Saturday, August 31, 2013

Exhibit Ends

Today is the last day of my solo exhibit at the Southeastern Quilt & Textile Museum.  It has been a wonderful experience for me.  I've met some great people, made some new friends, and especially enjoyed working with Beverly Hammack, Norma West, April Carlson, and Jennifer.  I so appreciate the opportunity to hang all my work in one space and have people actually come to see it.

It's going to be a bit of a bummer to have to take it all down, roll it up, and bring it home.  But, let's face it, each piece is like one of my children, so I guess it's time they all came home.

September will be hectic.  I'll have one piece in the competition at the GA Quilt Show and another will be part of the SAQA Regional Exhibit there Sept 19-21.  Then, I have to deliver several pieces to the GA Nat'l Fair in Perry, which opens in October.  I'm doing a Trunk Show for the East Cobb Guild on the 27th.  And squeezed into September is also a 5-day class at the John C. Campbell Folk School in NC.

 I'm taking a drawing class and I hope to break down that wall that keeps telling me I can't draw.  There must be some secret or trick I can learn that will give me the courage to put pencil to paper and produce marks that resemble something.  Surely there's hope--it can't really be something that you're either born with or not, like blue eyes or being double-jointed.  I'm like a kid with all my supplies ready and waiting for the first day of school.  Wish me luck!

I finished a new piece recently and thought I'd share it here.  I call it "End of Day" and it's based on several photos I took of a beautiful sunset here in the country many years ago.  The sky changed color almost minute by minute as we hurried from place to place, trying to get the best shot.  It was all over in such a short time and I don't think I've ever seen another one nearly as spectacular. 

Saturday, August 3, 2013

More Pasaquan

My previous blog wouldn't hold all the photos I wanted to share, so read it first, then look at the pics.
This was one of my favorite paintings.

 Notice the blue eyes--they're roofing nails.  This was a life size figure.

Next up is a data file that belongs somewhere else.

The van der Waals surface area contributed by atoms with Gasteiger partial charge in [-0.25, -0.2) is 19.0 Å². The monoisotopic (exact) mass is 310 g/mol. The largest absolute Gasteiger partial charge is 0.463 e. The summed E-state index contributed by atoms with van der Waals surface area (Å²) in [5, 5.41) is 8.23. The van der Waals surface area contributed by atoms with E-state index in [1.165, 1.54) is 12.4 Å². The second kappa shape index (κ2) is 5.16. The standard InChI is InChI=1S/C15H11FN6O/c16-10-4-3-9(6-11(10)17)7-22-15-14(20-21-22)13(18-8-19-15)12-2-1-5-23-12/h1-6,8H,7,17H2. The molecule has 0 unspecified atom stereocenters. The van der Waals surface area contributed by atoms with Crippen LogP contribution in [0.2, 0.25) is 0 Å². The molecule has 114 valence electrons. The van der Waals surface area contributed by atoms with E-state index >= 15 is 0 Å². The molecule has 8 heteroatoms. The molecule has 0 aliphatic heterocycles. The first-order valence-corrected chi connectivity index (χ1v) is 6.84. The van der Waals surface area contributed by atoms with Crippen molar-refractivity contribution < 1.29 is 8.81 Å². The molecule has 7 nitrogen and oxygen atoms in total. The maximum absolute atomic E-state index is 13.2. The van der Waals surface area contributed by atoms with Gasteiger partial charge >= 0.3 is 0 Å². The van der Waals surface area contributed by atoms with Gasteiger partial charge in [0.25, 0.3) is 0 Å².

This looks Native American to me--a shield?
The corner of a building.  This place is awesome!  Hope you can see it for yourself someday.


Today, my husband and I visited Pasaquan.  If you've never heard of it, you should check out the website  It's near Buena Vista, GA--a little over an hour from our house.  We've been talking about visiting for several years and finally, today was the day. 

I'm not a big folk art fanatic, but this place is unbelievable.  Eddie Owen Martin was born and grew up in this very rural area, but left in his teens for New York City.  He returned when he was in his mid forties, having had a vision that instructed him to return to Georgia.  I don't want to say any more about him--don't want to screw up the facts--but he was definitely a unique individual with a drive to create that led him to lay hands on every available surface and enhance it in some way.  I should also add that he was a self-taught artist.

His sense of color was phenomenal.  A lot of his work is outdoors and hasn't been treated kindly by the elements.  It's when you see the work on the walls inside that you can get a better sense of what those outside surfaces must have been at one time. 

He seems to have been influenced by many cultures--African, Native American, Mexican--and many religions.  I saw things that seemed Budhist, Hindu, Christian, Muslim and Native American.  There are numerous images that recur again and again.  Circles are everywhere and many things made me think of space and the planets.  There are many wonderful quilting motifs and paintings that look like quilts hanging on the walls.

To say that I was impressed would be a major understatement.  I took about 150 photographs and could have taken lots more.  We were struck by how the same section of wall or building looked totally different when you viewed it from another angle.  Sooo--I'm posting a few of my photos--enjoy.
 These circles with different designs lined the walkway to the front door of the main house.
 This huge painting covered an entire wall inside--it's a quilt, right?
 Notice the metal work and carved wood around the inside of the window frame and the view outside.
 Don't know what this building was used for, but it had a Japanese temple feel to me.
 Lots and lots of faces--this one carved into the concrete. 
 One wall in the kitchen area. 
 This area had a Budha-looking statue inside on a bench.  Notice the metal work at top.
 Circles, circles, circles--not sure what this building was about.
 Believe it or not, this structure hides a large propane tank.
 Another angle of the propane shed.
 A view from the side and back of the main house.
 Note the feather earring on the statue at left--American Indian influence?
 Loved the design on this upright section.
 Is this a Seminole patchwork quilt?  Check out the metal work on top of the wall.
 A metal clad door.